Competing Values Framework Learning Curve

The Organizational Culture Assessment Instrument (OCAI) has been proven to be an effective tool for assessing organizational cultures around the world. (Cameron, 2011) Using the Competing Values Framework (CVF), organizations are able to understand what cultural type they are based on where they score in four distinct quadrants: hierarchy (control) culture, market (compete) culture, clan (collaborate) culture, or adhocracy (creative) culture. (Cameron, 2011)

Though the OCAI and the CVF have been developed in English in the United States, (Cameron, 2011) it requires a slight learning curve for even seasoned leaders. There is jargon, concepts, and processes involved in the OCAI and CVF that require new users to get up to speed with the nuances in order to gain the full benefits of the tool. If there is a learning curve for American English speakers, it is understandable individuals in other cultures around the world that are not primarily English speaking would require a learning curve. It is necessary the OCAI and CVF administrators accurately translate and retain consistent meaning of necessary terms and concepts in the native language of the organization. (Fritchie, 2015) The “quality of the translation and validation of the translated instrument plays a significant role in ensuring that the results obtained are…due to real differences or similarities between cultures in the phenomena being measured”. (Maneesriwongul, 2004, p. 175) It is vital the terms in the translated instrument are the same as the original language or the results will not be able to be compared across languages. (Fritchie, 2015)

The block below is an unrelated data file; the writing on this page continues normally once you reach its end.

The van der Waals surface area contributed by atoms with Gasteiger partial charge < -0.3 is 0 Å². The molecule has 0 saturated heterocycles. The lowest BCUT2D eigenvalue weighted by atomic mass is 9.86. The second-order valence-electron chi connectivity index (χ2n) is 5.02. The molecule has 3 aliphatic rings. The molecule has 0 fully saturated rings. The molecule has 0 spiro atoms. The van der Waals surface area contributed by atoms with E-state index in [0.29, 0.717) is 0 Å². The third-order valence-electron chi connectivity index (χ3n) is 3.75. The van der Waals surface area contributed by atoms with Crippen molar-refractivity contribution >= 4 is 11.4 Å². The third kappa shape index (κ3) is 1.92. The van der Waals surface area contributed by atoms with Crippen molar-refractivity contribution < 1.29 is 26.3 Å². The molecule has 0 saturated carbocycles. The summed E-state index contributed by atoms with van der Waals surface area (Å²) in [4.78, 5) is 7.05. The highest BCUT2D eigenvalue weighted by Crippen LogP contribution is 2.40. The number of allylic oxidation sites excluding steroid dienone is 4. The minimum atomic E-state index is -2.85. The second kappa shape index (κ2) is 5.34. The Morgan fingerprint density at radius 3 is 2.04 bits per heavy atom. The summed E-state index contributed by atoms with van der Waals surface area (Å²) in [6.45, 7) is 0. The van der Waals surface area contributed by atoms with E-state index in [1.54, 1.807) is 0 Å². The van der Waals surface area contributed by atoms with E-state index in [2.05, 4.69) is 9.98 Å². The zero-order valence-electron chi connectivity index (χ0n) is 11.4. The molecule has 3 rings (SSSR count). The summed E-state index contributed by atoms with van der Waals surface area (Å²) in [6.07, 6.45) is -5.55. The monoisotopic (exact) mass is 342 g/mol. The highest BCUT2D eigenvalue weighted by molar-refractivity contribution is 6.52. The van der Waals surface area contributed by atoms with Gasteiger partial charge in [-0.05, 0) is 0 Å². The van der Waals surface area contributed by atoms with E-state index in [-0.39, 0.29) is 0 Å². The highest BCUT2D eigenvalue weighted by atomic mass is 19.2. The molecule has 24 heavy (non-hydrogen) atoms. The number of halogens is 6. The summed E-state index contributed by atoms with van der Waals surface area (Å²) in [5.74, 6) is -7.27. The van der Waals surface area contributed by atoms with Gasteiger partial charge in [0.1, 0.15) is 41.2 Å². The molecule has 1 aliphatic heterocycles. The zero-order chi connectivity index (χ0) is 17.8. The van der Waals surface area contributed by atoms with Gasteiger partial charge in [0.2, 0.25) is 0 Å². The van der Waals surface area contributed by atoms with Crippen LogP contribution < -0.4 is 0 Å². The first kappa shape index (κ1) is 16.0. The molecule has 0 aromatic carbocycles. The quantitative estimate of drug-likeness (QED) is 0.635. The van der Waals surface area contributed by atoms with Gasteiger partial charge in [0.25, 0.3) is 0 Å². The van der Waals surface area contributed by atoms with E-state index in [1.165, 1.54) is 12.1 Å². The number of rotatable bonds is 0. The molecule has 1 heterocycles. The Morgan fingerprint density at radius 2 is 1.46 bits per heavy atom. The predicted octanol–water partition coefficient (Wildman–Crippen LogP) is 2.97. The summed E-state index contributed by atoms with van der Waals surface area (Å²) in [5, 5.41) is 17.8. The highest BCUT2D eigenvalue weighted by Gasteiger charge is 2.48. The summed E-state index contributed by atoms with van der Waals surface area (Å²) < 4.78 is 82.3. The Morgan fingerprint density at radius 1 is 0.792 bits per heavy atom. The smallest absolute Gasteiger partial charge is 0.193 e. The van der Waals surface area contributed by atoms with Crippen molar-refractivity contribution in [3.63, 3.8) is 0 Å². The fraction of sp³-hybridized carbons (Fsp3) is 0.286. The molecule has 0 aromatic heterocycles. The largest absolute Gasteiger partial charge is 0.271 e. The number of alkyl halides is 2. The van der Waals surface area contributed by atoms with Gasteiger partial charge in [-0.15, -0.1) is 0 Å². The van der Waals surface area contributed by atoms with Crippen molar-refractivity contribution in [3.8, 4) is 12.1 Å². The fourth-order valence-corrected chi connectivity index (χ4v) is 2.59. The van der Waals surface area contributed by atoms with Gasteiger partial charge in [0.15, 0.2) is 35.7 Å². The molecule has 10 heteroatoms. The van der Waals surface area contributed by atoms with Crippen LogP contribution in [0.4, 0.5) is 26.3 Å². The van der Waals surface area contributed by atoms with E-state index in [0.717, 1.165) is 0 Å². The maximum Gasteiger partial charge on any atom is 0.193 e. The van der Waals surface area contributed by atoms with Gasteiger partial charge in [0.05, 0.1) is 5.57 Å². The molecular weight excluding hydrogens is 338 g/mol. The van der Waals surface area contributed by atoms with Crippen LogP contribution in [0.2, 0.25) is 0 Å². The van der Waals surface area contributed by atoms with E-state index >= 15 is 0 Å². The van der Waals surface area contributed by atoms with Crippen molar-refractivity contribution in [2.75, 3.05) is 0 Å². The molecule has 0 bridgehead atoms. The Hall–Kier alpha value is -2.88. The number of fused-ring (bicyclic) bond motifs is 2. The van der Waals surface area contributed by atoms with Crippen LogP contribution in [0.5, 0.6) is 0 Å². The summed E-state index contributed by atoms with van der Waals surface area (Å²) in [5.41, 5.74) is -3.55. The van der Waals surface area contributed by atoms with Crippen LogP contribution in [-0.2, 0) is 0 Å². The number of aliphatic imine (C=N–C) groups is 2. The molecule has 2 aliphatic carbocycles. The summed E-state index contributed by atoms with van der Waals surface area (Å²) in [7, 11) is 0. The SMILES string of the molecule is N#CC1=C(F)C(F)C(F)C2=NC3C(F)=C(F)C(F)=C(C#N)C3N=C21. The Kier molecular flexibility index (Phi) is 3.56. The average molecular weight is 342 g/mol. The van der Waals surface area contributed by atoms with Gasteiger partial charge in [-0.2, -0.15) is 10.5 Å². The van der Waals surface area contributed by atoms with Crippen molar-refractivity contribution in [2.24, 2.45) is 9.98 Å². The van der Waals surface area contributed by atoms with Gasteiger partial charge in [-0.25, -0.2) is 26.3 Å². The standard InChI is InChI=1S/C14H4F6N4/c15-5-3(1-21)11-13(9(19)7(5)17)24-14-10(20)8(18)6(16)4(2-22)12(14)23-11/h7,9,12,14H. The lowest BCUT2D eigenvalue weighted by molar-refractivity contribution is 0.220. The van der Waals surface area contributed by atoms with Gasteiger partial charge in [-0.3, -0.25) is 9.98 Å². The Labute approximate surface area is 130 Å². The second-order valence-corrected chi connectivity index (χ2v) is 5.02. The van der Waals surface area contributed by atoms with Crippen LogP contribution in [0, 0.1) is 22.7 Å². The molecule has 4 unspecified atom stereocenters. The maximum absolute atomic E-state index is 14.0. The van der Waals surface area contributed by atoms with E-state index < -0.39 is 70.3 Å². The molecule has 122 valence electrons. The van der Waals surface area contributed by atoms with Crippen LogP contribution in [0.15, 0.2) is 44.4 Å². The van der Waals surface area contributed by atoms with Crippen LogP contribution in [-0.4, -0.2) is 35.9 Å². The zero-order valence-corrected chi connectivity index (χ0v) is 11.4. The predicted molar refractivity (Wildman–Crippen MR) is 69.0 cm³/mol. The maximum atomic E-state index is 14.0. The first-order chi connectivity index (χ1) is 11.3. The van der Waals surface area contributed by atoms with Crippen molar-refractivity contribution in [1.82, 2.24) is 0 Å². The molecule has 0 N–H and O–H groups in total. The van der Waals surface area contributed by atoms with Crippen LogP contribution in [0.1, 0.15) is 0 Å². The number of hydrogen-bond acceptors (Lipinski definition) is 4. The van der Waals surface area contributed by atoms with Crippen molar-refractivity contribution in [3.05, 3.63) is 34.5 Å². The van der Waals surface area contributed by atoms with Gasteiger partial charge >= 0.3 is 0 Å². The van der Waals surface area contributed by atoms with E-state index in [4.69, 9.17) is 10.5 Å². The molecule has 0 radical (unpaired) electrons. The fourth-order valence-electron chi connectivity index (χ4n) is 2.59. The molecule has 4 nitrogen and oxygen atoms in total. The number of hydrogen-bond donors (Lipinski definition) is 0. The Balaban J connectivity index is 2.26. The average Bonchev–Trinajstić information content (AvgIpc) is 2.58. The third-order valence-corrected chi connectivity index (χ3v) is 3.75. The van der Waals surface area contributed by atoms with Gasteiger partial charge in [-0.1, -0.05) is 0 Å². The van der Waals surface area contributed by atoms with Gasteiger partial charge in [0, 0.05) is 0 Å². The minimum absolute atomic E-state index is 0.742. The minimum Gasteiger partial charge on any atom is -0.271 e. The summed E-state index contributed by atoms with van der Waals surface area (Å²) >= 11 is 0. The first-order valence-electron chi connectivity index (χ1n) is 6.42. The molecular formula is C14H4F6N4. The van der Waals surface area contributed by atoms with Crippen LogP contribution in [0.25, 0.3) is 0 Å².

In short, the principles, nuances, and intricacies found in Cameron and Quinn’s book must be understood in order for the OCAI to be fully effective and the CVF results to be fully understood. Users, regardless of global location, require some learning curve, the question is simply how much is required.


Cameron, K. S., & Quinn, R. E. (2011). Diagnosing and Changing Organizational Culture: Based on the Competing Values Framework (3 edition). San Francisco, CA: Jossey-Bass.

Choi, Y. S., Seo, M., Scott, D., & Martin, J. (2010). Validation of the Organizatinal Culture Assessment Instrument: An Application of the Korean Version. Journal of Sport Medicine, vol. 24 (2), 169–189.

Fritchie, F. (2015, March). Competing Values Framework – Challenges and Usefulness in the Republic of Korea. LDSL 724 4B.

Maneesriwongul, W., & Dixon, J. . (2004). Instrument Translation Process: A Methods Review. Journal of Advanced Nursing, vol. 48(2), pp. 175–186.

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